Confirm drop materialized view dialogue box.

Confirm drop materialized view dialogue box.

Refreshing a Materialized View

Materialized views capture a static snapshot of a query result. However, when the underlying data changes, these views become outdated. To update them with the latest data, a refresh is needed since, unlike standard views, materialized views don’t automatically update.

To refresh your materialized view, use the query below:

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You can also refresh your materialized view with DbVisualizer like so:

Navigate to the materialized view you wish to refresh, right-click on the view, then choose the 'Refresh' option from the context menu.

Refresh materialized view in context menu.

Refresh materialized view in context menu.

Confirm and execute the action in the pop-up window.

Confirm refresh materialized view dialogue box.

Confirm refresh materialized view dialogue box.

Great! You have successfully refreshed your materialized view.

Note: It is important to note that there are two methodologies to refresh a materialized view; incremental refresh and complete refresh. We previously discussed the incremental refresh, where only the changes since the last refresh are incorporated, typically making it a faster process. In contrast, the complete refresh involves completely rebuilding the view, and discarding the old snapshot to create a new one that reflects the current state of the underlying data.


As we come to the end of this tutorial, it's time to reflect on the intricate dance of data management and the role of tools like Materialized Views and DbVisualizer in streamlining this process. Let's take a moment to recap and ponder on our journey together.

We began with an introduction to PostgreSQL's prowess and dived deep into the concept of Materialized Views. These views, by physically storing query results, act as a catalyst in speeding up data retrieval operations, making them indispensable in certain scenarios.

Our exploration emphasized the strategic application of Materialized Views. Whether it's for query optimization, aiding in data warehousing, or enhancing dashboard reporting, they serve as a robust tool to ensure efficient and quick data access.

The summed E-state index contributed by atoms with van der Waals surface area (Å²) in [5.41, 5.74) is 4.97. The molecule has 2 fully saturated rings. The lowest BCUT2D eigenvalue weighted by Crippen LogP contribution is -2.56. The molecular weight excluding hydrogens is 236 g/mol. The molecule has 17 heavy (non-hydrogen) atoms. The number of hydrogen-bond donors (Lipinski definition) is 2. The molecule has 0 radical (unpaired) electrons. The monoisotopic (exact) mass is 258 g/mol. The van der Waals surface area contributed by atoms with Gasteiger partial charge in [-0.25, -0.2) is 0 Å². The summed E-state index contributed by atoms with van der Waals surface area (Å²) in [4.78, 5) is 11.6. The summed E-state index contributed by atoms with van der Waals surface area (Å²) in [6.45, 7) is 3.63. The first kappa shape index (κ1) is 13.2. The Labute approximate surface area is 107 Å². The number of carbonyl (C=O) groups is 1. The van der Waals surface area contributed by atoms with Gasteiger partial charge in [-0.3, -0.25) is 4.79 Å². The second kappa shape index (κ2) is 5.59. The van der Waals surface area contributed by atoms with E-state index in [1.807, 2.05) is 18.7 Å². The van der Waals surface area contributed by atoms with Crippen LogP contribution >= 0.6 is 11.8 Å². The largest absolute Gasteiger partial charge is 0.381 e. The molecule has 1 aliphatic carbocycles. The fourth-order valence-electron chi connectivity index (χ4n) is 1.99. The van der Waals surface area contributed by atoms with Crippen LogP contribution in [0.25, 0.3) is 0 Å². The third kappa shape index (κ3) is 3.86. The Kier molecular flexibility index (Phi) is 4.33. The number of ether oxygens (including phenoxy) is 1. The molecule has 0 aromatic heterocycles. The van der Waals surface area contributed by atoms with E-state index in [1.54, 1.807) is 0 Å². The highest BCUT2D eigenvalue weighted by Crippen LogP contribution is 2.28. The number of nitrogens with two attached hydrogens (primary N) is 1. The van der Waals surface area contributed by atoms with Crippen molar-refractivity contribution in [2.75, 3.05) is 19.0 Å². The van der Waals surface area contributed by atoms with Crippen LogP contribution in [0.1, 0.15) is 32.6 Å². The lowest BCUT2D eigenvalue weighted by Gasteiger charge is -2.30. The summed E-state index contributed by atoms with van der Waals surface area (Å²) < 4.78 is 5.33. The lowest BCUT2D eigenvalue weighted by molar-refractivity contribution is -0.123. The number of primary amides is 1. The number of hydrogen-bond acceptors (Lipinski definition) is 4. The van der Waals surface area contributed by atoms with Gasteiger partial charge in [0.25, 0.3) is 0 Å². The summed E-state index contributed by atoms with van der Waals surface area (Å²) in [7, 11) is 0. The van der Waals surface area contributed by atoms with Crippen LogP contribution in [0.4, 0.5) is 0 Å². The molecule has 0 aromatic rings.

Throughout our journey, one companion remained consistent: DbVisualizer. This tool not only simplifies the creation of Materialized Views but also makes their management, from refreshing to monitoring, an intuitive and efficient process. The interface, combined with its array of features, stands as a testament to DbVisualizer's commitment to making database management user-friendly.


What are Materialized Views in PostgreSQL?

Materialized Views in PostgreSQL are database objects that store the result of a query physically and provide indirect access to real table data, significantly speeding up complex query retrieval times. Unlike standard views, they don't reflect the latest data in the underlying tables unless refreshed.

How can DbVisualizer aid in managing PostgreSQL Materialized Views?

DbVisualizer offers an intuitive interface for creating, altering, refreshing, and monitoring Materialized Views in PostgreSQL. Its user-friendly tools simplify the management process, ensuring that views remain efficient and updated.

When should I consider using Materialized Views?

Materialized Views are particularly beneficial when you have complex queries that don't change often but take a long time to execute. They're ideal for query optimization, data warehousing, and enhancing dashboard reporting by caching data and reducing load on your main database.

How do I refresh Materialized Views in DbVisualizer?

In DbVisualizer, you can manually refresh a Materialized View by navigating to it using the database tree, right-clicking on the view, and choosing the 'Refresh' option. Additionally, DbVisualizer allows users to set up automatic refresh schedules for periodic updates.

Are there resources for advanced functionalities of DbVisualizer?

Absolutely! This tutorial provides an introduction, but for those looking to dive deeper into the advanced features and functionalities of DbVisualizer, many online repositories, forums, and official documentation are available. Always consider checking the official DbVisualizer website or related online communities for in-depth knowledge.

About the author

Ochuko Onojakpor is a full-stack Python/React software developer and freelance Technical Writer. He spends his free time contributing to open source and tutoring students on programming in collaboration with Google DSC.